Town meeting is Monday.
I have to admit, I had lots of negative feelings about building a new school. Let me tell you why. I’m old enough to remember last winter, when Dr. Cavanaugh spent months poor-mouthing the tax burden related to keeping a few therapists in our schools, therapists that service our most vulnerable children. My child is one of them. The price tag that parents had to fight for was a little over $100,000. Then, only a few months later, we had to listen to talks about spending close to $200 million on a brand new school. This was a bitter pill to swallow for a lot of us SPED parents.
So, I decided to ask questions. Nobody wants to pay more taxes on a building, especially me.
I thought, “why can’t we just use that vacant building on South Street?” I figured this would save the town a bundle. I figured, “we don’t need a brand new building, we just need a place big enough to house the extra kids”. Turns out, this idea will NOT save us money. We will be cobbling together a building that is not designed as a school, and we will also forfeit tens of millions in MSBA funding. In the end, the difference would only be about $10 million, to repurpose a 20-year old building. The committee of residents looked at dozens of possible locations, and the proposed solution is the best and most economical. If it wasn’t, I wouldn’t be writing today.
I don’t feel Elmwood is worth saving. Seriously, have you been in the building lately? I was there for back to school nights and that building is in rough shape. I don’t think it is possible to polish a turd. Besides, the cost to rehome the kids during construction is in the tens of millions. And where will we put them? How will this affect their ability to learn? What will happen to our most vulnerable during this? Will they be included in the school culture? A solution can’t come soon enough for teachers and children who use this building.
I think we can all agree that something needs to be done. We can agree that our community is growing and we must grow our schools to accommodate our children. The cost of doing nothing is actually more, and in the end, we’ll still need to build a new school. In the meantime, we’ll lose educators who don’t want to teach in closets, hallways and stages anymore. Our kids will be negatively affected by being crowded into crumbling infrastructure.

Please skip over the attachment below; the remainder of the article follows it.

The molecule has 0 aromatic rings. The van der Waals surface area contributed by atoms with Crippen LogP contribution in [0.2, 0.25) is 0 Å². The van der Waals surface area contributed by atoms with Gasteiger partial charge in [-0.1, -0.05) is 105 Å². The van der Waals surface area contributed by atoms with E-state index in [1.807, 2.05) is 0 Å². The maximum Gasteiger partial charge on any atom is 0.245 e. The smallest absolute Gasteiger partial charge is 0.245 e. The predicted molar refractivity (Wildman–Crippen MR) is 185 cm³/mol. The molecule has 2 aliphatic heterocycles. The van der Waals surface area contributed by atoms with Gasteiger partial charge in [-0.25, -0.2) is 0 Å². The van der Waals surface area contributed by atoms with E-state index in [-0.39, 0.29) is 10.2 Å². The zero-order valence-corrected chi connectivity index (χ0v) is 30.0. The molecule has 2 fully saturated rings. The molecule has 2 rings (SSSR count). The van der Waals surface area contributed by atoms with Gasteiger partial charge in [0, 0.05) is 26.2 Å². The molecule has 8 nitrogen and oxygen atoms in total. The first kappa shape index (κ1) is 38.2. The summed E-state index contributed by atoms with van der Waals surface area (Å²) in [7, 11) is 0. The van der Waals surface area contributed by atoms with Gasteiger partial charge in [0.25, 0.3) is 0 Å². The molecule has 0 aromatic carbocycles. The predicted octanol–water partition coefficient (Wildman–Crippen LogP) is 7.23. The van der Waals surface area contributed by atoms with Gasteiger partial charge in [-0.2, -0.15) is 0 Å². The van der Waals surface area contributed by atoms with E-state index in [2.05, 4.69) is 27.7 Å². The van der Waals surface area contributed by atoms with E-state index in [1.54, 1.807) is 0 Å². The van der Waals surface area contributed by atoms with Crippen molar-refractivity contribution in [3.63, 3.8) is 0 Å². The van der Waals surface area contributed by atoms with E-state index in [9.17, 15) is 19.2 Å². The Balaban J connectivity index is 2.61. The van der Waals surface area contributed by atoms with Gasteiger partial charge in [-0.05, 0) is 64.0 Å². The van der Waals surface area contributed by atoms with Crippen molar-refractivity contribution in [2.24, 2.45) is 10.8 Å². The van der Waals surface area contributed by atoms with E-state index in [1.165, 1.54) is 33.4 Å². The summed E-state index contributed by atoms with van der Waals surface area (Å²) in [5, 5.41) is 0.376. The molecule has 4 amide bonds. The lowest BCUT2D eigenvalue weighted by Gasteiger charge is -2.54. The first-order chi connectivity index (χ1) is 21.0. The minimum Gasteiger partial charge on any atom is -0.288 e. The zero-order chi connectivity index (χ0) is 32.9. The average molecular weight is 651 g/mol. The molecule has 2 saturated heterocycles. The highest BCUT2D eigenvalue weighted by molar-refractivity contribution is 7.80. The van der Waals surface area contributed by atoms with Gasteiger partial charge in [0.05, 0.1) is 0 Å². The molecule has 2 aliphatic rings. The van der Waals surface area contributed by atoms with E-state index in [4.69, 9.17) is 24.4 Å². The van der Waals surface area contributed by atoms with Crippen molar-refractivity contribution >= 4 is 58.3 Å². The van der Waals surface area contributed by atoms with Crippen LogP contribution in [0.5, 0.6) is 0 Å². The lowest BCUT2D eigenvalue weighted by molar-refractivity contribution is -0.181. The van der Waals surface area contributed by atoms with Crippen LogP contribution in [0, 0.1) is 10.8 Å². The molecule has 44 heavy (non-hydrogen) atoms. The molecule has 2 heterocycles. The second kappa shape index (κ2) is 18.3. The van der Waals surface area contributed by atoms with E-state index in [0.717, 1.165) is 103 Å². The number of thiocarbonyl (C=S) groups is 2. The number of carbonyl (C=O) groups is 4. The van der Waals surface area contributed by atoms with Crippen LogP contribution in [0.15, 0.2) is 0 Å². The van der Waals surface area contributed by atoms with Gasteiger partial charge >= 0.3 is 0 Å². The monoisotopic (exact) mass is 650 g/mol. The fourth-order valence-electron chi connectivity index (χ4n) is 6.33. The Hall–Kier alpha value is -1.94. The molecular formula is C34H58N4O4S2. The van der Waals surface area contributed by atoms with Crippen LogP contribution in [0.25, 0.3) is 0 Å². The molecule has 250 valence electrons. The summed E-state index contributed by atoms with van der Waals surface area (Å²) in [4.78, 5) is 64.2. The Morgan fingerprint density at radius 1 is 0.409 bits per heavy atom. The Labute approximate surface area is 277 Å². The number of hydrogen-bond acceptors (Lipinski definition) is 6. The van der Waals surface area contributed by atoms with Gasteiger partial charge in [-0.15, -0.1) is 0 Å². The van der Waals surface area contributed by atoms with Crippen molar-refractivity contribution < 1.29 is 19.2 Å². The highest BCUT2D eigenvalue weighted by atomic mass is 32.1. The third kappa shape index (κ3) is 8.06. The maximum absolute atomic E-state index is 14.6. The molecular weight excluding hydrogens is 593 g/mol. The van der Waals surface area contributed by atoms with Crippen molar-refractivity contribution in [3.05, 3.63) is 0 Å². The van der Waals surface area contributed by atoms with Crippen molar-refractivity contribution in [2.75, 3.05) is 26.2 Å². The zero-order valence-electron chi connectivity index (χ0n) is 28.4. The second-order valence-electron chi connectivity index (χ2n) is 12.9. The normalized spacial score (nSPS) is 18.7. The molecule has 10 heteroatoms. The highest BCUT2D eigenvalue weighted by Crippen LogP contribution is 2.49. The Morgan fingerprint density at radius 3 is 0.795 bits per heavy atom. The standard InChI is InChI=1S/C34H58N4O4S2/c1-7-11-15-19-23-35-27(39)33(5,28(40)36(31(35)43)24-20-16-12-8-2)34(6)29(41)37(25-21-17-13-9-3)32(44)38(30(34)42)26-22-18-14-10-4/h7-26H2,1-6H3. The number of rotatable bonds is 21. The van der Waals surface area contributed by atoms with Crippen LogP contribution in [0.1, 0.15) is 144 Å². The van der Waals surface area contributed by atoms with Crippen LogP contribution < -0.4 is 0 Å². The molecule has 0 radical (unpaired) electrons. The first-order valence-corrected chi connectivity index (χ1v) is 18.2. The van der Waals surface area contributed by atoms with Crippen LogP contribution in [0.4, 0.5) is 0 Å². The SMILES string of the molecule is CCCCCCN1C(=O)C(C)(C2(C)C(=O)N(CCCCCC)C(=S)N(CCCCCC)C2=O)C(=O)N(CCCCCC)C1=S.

What I am proposing we do is to vote YES to get this on the ballot. A Yes vote doesn’t seal the deal, it merely gets the question on the ballot for the town to vote on November 28.
But between now and the end of November, it is IMPERATIVE to figure out a way to ease the tax burden of this purchase. We need to put pressure on our Select Board to find out what town assets can be liquidated to offset the tax burden on the residents of Hopkinton. There are solutions to this problem – and a No vote doesn’t solve anything – it will just cost us. It will cost us not only in taxes, it will cost us in the education of our kids. It will cost us in declining property values, because I am sure we can all agree that the shining star of our town is our schools.
Please make a point for all voters in your home to attend the meeting on Monday, and please vote YES to put a new school on the ballot. Our town leaders can mitigate the tax burden if they really want, and residents should demand they do so.
Jen Halliday, 4 Hill Street